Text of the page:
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  • @andyharris I have a few LiPos, but didn't know there are problems if you drain them. Thanks for the tip!

    I bought some LED strip today, and will be starting my own experiments.

  • @andyharris Nice man! How are you finding the color temp and green spike if there is one? I'll have time next week to just back on mine. I feel they are a tad bit cool.

    Holy crap! Just realized I can't get the ones you bought shipped to the states. Odd.

  • @vicharris On those tests I had to remove a fraction of green --- This is based on doing a 'conform' on a known grey in Resolve - I made the spot on the vectorscope round and in the middle (Is this the right way?). There might be a delay in my next test due to Talent having a nasty cold. The next test may contain a bit of a shoot out between the BMCC and the Canon DC1 which a friend of mine just bought.

  • Cree has demonstrated its first 200-lumen-per-watt (LPW) LED concept luminaire, which offers more than twice the efficiency of linear fluorescent luminaires, according to the company.

    The 3,200-lumen concept luminaire delivers greater than 200LPW at 80CRI at thermal equilibrium while remaining within the ANSI color specification for 3000K, which Cree said will enable it to deliver increased performance in LED luminaire applications at a lower cost to accelerate LED adoption.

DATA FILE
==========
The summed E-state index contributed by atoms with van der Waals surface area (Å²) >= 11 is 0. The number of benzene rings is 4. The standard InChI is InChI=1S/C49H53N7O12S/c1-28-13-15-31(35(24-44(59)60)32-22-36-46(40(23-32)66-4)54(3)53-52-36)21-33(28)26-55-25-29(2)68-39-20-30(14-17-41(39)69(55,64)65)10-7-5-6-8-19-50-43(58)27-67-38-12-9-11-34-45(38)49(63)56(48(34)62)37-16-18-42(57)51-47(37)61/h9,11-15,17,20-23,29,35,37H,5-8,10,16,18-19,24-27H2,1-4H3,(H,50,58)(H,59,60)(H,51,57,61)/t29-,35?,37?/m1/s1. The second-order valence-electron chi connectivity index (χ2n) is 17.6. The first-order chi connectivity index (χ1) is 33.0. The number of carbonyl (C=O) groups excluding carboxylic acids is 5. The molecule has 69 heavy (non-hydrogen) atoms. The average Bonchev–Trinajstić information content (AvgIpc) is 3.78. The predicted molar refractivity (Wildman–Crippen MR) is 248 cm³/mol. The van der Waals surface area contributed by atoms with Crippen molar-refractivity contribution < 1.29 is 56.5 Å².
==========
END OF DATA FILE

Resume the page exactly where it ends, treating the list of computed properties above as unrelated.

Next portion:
• Ok, so far with my brand of lights, which I think Andys might be much better, here's the adjustments to pull it back from any color cast on a 18% gray card. This is with 1/4-green on them. I've included the Vectorscope before the adjustment in Resolve as well.

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  • So here's the quick test that I made with the China Ball:

    Which looks too warm, so here's what I see from Resolve:

    The colour adjustments are here:

    My conclusions are that I need to use a smaller ball so that I can get the drop-off greater (the ball would be closer to the subject). I'll be ordering a 20" ball when I get a moment.